EACH and every Kenyan needs to pay at least Sh100,000 in order to clear the country’s mushrooming public debt that reached Sh4.58 trillion in November. Kenya recorded its highest public debt in 2017.Latest data by the Central Bank of Kenya record the government’s internal debt at Sh2.22 trillion in November last year, while the external debt stood at Sh2.31 trillion in September 2017.
An analysis of Kenya’s public debt reveals that the government borrowed an average of Sh62.7 billion per month last year, compared to Sh54 billion in 2016 and Sh55 billion the previous year. The public debt moved from Sh3.89 trillion in January last year to reach Sh4.58 trillion in November, meaning that a total of Sh690 billion was borrowed during the period.
This is Sh110 billion more compared to the same period in 2016, when the government borrowed Sh580 billion. Pundits have it that the debt could be more, considering that guaranteed loans and borrowings of state agencies running into hundreds of billions in Kenya shillings has not been factored in.
Yet, the debt is expected to swell further this year, with the 2017 Budget Review and Outlook (BROP) report released in September last year indicating that Kenya’s debt-to-GDP ratio is expected to rise to 59 per cent in 2018/2019, up from the current 57 per cent, due to upcoming infrastructure projects and an expected drop in revenue collection due to a myriad of microeconomics experienced in the country last year.
Kenya has borrowed heavily in the past 10 years to fund its infrastructure. Even so, the Standard Gauge Railway, expected to sink the country into at least $10 billion (Sh1 trillion) debt from China stands out, considering that it accounts for at least 22 per cent of Kenya’s total public debt.
In the first phase of the SGR that saw the railway line move from Mombasa to Nairobi, Chinese banks and the government lent Kenya Sh327 billion for the 472-kilometre stretch and a further Sh150 billion to push it to Naivasha.
In May last year, President Uhuru Kenyatta led the Kenyan delegation in making a formal request for an additional $3.59 billion (Sh370 billion) from Exim Bank of China to finance the construction of the third phase of the SGR, a 270km-line between Naivasha and Kisumu, bringing the total loan from the economic heavyweight from the East to more than Sh850 billion.
China is also playing a major role in funding other infrastructural projects like geothermal energy, having embarked on a 30-year investment for Olkaria IV, the geothermal power project, to the tune of Sh100 billion in November 2016. China is also funding construction of major roads in the country.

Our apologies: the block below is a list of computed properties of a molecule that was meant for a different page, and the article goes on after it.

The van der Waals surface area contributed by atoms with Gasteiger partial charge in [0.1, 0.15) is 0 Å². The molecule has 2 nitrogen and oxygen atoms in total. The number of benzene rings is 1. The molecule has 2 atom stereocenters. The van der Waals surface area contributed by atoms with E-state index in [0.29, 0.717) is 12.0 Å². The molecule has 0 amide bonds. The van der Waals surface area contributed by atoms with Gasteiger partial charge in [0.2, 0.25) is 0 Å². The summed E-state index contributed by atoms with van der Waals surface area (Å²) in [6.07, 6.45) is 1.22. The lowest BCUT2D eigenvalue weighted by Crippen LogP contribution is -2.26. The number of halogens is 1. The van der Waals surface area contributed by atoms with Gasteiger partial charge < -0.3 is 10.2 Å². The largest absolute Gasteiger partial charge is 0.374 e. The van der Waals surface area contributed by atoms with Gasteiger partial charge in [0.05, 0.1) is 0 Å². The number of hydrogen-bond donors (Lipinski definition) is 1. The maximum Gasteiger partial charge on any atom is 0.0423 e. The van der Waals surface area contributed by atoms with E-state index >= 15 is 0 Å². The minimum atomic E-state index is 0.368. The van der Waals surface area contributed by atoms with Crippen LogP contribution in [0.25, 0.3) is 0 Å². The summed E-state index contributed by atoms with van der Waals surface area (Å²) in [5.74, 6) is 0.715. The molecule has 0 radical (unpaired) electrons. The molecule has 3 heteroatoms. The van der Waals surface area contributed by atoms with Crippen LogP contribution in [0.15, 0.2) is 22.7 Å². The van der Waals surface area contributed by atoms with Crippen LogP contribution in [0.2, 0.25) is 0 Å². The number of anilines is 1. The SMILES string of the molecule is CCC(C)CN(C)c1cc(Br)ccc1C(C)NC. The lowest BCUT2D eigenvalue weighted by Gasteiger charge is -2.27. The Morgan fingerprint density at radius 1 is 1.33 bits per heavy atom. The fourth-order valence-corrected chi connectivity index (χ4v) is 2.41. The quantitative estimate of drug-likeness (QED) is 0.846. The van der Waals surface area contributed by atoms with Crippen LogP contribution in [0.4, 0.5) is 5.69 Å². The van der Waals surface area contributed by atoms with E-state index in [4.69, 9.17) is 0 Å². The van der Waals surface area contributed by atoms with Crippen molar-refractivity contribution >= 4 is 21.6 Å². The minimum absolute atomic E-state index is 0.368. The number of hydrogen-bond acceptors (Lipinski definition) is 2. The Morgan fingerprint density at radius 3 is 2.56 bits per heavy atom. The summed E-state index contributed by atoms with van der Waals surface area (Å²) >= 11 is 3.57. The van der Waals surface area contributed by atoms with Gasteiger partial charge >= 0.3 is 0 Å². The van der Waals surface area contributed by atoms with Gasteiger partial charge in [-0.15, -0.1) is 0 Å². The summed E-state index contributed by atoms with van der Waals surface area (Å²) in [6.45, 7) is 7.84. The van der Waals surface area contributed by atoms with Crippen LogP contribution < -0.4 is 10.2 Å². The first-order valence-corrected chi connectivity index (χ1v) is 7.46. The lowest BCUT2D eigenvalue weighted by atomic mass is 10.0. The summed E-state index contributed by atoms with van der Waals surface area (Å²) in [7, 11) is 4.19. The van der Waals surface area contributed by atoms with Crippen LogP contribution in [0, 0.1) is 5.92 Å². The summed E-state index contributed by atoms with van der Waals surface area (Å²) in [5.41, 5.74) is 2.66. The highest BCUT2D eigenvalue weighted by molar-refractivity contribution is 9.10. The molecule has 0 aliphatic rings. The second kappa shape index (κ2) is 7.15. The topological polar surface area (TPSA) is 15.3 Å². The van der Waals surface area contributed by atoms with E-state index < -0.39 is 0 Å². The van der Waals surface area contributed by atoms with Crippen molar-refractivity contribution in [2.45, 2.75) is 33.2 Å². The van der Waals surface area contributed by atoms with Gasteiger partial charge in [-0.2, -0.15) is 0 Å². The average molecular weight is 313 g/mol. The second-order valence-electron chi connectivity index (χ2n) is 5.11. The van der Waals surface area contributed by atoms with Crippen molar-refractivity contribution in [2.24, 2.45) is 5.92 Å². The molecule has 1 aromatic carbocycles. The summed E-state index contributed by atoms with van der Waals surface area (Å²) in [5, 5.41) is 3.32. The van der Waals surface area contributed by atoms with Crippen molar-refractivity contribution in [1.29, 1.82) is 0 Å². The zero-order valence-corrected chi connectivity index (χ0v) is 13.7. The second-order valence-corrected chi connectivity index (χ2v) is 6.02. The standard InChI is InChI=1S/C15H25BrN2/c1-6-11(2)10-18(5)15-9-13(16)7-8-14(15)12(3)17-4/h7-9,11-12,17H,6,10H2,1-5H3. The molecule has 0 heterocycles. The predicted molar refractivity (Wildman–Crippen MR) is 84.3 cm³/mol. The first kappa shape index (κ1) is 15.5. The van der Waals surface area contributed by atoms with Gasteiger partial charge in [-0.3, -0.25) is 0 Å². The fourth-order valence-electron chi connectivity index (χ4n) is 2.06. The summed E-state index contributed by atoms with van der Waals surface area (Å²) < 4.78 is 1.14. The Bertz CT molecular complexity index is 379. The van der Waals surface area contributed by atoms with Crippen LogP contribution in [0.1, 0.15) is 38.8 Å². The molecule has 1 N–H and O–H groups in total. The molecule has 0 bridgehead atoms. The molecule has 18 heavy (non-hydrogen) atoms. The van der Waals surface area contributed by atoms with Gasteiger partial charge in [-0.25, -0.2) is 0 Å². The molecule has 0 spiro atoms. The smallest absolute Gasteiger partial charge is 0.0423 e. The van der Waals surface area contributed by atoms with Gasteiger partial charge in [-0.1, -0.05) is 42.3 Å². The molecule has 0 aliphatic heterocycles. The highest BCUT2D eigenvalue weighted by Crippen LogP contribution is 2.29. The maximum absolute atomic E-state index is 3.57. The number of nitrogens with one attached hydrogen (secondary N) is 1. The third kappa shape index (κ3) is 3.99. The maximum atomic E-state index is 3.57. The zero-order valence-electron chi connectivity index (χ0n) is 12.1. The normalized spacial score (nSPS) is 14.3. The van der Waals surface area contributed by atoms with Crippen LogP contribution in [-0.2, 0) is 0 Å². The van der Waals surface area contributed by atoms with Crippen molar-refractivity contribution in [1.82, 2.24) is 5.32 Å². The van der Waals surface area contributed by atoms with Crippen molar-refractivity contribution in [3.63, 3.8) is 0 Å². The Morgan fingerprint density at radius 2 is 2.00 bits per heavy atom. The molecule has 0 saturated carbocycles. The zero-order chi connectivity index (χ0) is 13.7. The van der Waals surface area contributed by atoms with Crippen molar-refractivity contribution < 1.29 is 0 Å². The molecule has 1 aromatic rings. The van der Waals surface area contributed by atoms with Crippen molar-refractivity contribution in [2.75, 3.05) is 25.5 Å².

This perhaps explains why Beijing led another 14 countries that advanced bilateral loans to Kenya in 12 months to September last year. According to the National Treasury, Kenya received $4.7 billion (Sh487 billion) from China, compared to $879 million and $688 million from Japan and France respectively.
Even though bilateral loans are earmarked for development, critics led by the country’s opposition chief Raila Odinga have questioned the sustainability of some of the projects funded, key among them the SGR. Besides accusing the state of inflating the construction price of the railway line, Odinga argues that project may not repay the loan, forcing Kenyans to pay from their pockets.
Kwame Owino, Institute of Economic Affairs Chief Executive Officer (CEO), is not worried that Kenya is borrowing too much to fund infrastructure. He is however concerned about the feasibility of the multiple projects being funded. “The question is not how much loan we take, be it from China or not. We must however interrogate if those projects can repay the loan, while giving Kenyans value for money.
The government should also be in place to address the sustainability aspect,” said Kwame. Economic experts in February last year warned that the SGR will not repay its own loans and will require taxpayers to incur an extra Sh15 billion to service them, putting to question the feasibility of the largest single infrastructure project in Kenya in recent times.
In her recent blog, Anzetse Were, a development economist, insists that debt itself is not necessarily a problem. She explains that if used wisely, it can fund investment in activities and projects that catalyse economic development, GDP growth and growth in per capita incomes.
She is however quick to add that such debt becomes of concern when the pattern of debt accrual and servicing seems headed in an unsustainable direction. “If expenditure is growing in the context of muted revenue generation, that creates momentum for more debt than can be adequately serviced.
Further, if debt is not used efficiently and linked to increases in productivity and GDP growth, it also saddles countries with burdensome repayments,” said Anzetse. “At the moment, Kenya is on the cusp where the government can either take decisive action to put the country on a better debt path, or continue with current trends that are edging the country closer to an unsustainable position.”
In October last year, global credit rating firm Moody’s placed Kenya’s B1 long-term issuer rating on review for downgrade, citing a mixture of negative microeconomics, including high debt burden, government liquidity pressure, the tense political situation and uncertainties over the future direction of her fiscal policy.
The agency is worried that Kenya’s debt-to-GDP ratio, which reached 56.4 per cent in June last year, will cross the 60 per cent mark by June this year, exerting more pressure on the Budget. This, Moody’s said, will lower Kenya’s attractiveness to creditors and investors.
According to Trading Economics, Kenya’s debt-to-GDP has averaged 53.7 per cent since 1998, with the highest and lowest debt ratio of 78.3 and 38.2 per cent recorded in the years 2000 and 2012 respectively.